Wednesday, December 26, 2007

Want to get better at ag trivia?

As you begin to search for calendars for the new year, why not support a good cause and have fun learning agriculture facts when getting your next calendar.

Oregon’s Agriculture in the Classroom Foundation is selling its school-year calendar that shows artwork by students from around the state. The calendar is great for several reasons: It showcases some terrific artwork, it supports important ongoing activities of the AITC organization, but most importantly it educates and promotes agriculture.

The artwork shows images of agriculture, but also each day of the month includes some facts or trivia about agriculture in Oregon and the rest of the country. Anyone getting one of these calendars will be intrigued by the information, and not just to be better prepared for the next game of Trivial Pursuit.

Some of the facts in the calendar (one for each month):

  • 100 percent of all U.S. grown hazelnuts come from Oregon.
  • The average American eats 21 lbs. of onions per year.
  • Turkeys have 3,500 features at maturity.
  • Pig fat is used to make crayons, cosmetics and chalk.
  • Bees must fly 55,000 miles to produce a pound of honey.
  • FFA Officer teams may travel 30,000 miles during the year.
  • Rhubarb is a vegetable.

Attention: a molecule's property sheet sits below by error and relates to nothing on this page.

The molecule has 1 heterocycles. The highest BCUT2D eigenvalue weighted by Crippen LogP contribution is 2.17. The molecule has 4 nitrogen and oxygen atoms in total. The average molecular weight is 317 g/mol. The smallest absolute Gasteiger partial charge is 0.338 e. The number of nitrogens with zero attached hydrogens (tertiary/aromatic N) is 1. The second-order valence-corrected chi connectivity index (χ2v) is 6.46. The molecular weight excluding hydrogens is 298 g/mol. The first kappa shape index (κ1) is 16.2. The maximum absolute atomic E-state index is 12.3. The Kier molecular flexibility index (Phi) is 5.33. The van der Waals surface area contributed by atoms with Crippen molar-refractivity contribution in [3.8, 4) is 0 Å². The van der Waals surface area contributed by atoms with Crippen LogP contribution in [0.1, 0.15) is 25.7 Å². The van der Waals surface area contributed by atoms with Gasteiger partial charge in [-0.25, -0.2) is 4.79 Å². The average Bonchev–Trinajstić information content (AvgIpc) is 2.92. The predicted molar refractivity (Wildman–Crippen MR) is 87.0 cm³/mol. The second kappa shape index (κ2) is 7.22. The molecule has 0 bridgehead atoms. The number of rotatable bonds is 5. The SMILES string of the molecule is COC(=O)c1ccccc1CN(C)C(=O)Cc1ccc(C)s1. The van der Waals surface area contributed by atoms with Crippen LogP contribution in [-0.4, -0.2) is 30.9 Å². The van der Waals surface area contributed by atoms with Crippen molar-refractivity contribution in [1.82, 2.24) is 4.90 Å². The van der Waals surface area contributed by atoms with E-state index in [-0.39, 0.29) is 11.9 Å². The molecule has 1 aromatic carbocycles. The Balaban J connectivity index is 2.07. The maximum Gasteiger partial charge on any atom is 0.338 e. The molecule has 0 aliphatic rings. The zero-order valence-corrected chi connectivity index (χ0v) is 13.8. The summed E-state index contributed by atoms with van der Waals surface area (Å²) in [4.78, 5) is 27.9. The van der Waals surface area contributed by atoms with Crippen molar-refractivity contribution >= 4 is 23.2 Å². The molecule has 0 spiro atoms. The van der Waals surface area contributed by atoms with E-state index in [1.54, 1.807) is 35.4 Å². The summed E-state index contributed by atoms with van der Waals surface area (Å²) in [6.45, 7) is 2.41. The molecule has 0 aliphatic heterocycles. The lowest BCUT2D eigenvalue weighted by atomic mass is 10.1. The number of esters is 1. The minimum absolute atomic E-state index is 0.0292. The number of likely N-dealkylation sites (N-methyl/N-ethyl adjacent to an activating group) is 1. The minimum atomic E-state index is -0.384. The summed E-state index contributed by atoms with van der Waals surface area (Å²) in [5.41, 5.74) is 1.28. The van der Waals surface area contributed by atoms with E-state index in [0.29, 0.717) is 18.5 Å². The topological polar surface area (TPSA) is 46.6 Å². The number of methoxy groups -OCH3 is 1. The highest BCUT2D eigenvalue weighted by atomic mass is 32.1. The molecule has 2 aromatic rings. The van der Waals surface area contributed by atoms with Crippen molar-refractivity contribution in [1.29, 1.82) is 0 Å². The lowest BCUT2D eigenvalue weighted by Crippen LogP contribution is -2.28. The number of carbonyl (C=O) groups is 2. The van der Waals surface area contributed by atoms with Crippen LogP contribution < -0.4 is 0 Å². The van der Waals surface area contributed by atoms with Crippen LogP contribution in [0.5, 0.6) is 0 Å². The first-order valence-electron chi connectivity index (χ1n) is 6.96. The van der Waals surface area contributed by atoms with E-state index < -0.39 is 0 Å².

• Earthworms have five hearts.
  • Americans spend 7.1 percent of the income on food.
  • Dairy cows can produce 125 lbs of saliva a day.
  • The first ice cream parlor in the U.S. was opened in 1776.
  • An acre will produce enough wheat for 2,500 loaves of bread.

The calendar contest is one of the most popular events held by the AITC Foundation. This year, more than 1,500 students in 24 counties entered the competition. During the State Fair in Salem, the winners of the contest are recognized for their accomplishments and given a chance to talk about the pictures they submitted. Their parents and teachers are also invited to speak.

The students talk about why they like to do art, but also what agriculture means to them. For some students, they’re inspired as they look out their house window — and see family members operating farm machinery in the field. For others, their teachers have given them lessons about agriculture that help.

One of the young artists who really made an impression during the awards ceremony this past fall was Tyler S., who attended Grade 6 at Brooklyn Elementary in Baker City, Ore. His entry, published for December in the calendar, showx a logging operation with the machinery used to extract the trees and place them on the truck. On the side of the truck, a sign says Baker County Logging.

Tyler did more than just talk about his art when he accepted his award. He explained how important logging is to his county, and how it gave jobs to people in the community. He also talked about the impact of what happens when environmentalists or others shut down logging operations, and how it can hurt families who depend on logging.

It was clear that this was more than just an art contest to Tyler: To him, this calendar contest was a chance to explain to others why logging is such an important economic activity to his area of the state.

To see Tyler’s art as well as the work of other students that appears in the calendar, see:

To order a calendar for $5 each, contact Oregon Ag in the Classroom at or Phone: (541) 737-8629.

Here are links to websites for the national Agriculture in the Classroom program and programs in other Western states:
(Elaine Shein is executive editor of Capital Press, and also the president of Oregon Ag in the Classroom Foundation).

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